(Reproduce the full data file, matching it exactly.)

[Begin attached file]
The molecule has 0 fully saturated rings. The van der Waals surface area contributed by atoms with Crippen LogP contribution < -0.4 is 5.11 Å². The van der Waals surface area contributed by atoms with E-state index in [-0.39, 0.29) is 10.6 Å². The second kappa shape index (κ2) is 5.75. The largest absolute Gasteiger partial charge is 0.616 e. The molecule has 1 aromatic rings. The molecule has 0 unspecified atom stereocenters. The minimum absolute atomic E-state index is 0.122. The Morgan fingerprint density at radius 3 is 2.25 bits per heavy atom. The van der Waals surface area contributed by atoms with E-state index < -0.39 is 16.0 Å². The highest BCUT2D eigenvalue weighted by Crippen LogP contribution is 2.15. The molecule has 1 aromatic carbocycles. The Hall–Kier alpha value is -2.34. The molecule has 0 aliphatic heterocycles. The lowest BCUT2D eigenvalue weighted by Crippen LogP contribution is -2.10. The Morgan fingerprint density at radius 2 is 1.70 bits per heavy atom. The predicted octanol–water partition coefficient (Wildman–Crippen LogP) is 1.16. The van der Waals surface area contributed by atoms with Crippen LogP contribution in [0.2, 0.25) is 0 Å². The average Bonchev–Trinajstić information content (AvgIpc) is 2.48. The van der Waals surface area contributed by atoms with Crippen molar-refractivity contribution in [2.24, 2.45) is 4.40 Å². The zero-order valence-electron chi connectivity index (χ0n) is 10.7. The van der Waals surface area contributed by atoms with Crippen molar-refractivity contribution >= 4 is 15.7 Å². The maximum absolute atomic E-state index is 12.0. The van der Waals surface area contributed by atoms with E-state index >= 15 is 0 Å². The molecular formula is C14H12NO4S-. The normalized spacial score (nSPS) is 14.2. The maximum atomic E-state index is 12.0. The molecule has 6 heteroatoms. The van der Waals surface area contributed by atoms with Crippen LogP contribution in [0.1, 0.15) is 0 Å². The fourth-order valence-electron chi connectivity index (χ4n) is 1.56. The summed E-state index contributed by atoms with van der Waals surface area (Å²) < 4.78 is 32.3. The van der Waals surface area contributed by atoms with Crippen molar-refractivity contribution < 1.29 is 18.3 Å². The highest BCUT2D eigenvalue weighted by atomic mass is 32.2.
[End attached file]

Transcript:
The molecule has 0 fully saturated rings. The van der Waals surface area contributed by atoms with Crippen LogP contribution < -0.4 is 5.11 Å². The van der Waals surface area contributed by atoms with E-state index in [-0.39, 0.29) is 10.6 Å². The second kappa shape index (κ2) is 5.75. The largest absolute Gasteiger partial charge is 0.616 e. The molecule has 1 aromatic rings. The molecule has 0 unspecified atom stereocenters. The minimum absolute atomic E-state index is 0.122. The Morgan fingerprint density at radius 3 is 2.25 bits per heavy atom. The van der Waals surface area contributed by atoms with E-state index < -0.39 is 16.0 Å². The highest BCUT2D eigenvalue weighted by Crippen LogP contribution is 2.15. The molecule has 1 aromatic carbocycles. The Hall–Kier alpha value is -2.34. The molecule has 0 aliphatic heterocycles. The lowest BCUT2D eigenvalue weighted by Crippen LogP contribution is -2.10. The Morgan fingerprint density at radius 2 is 1.70 bits per heavy atom. The predicted octanol–water partition coefficient (Wildman–Crippen LogP) is 1.16. The van der Waals surface area contributed by atoms with Crippen LogP contribution in [0.2, 0.25) is 0 Å². The average Bonchev–Trinajstić information content (AvgIpc) is 2.48. The van der Waals surface area contributed by atoms with Crippen molar-refractivity contribution in [2.24, 2.45) is 4.40 Å². The zero-order valence-electron chi connectivity index (χ0n) is 10.7. The van der Waals surface area contributed by atoms with Crippen molar-refractivity contribution >= 4 is 15.7 Å². The maximum absolute atomic E-state index is 12.0. The van der Waals surface area contributed by atoms with E-state index >= 15 is 0 Å². The molecular formula is C14H12NO4S-. The normalized spacial score (nSPS) is 14.2. The maximum atomic E-state index is 12.0. The molecule has 6 heteroatoms. The van der Waals surface area contributed by atoms with Crippen LogP contribution in [0.1, 0.15) is 0 Å². The fourth-order valence-electron chi connectivity index (χ4n) is 1.56. The summed E-state index contributed by atoms with van der Waals surface area (Å²) < 4.78 is 32.3. The van der Waals surface area contributed by atoms with Crippen molar-refractivity contribution < 1.29 is 18.3 Å². The highest BCUT2D eigenvalue weighted by atomic mass is 32.2.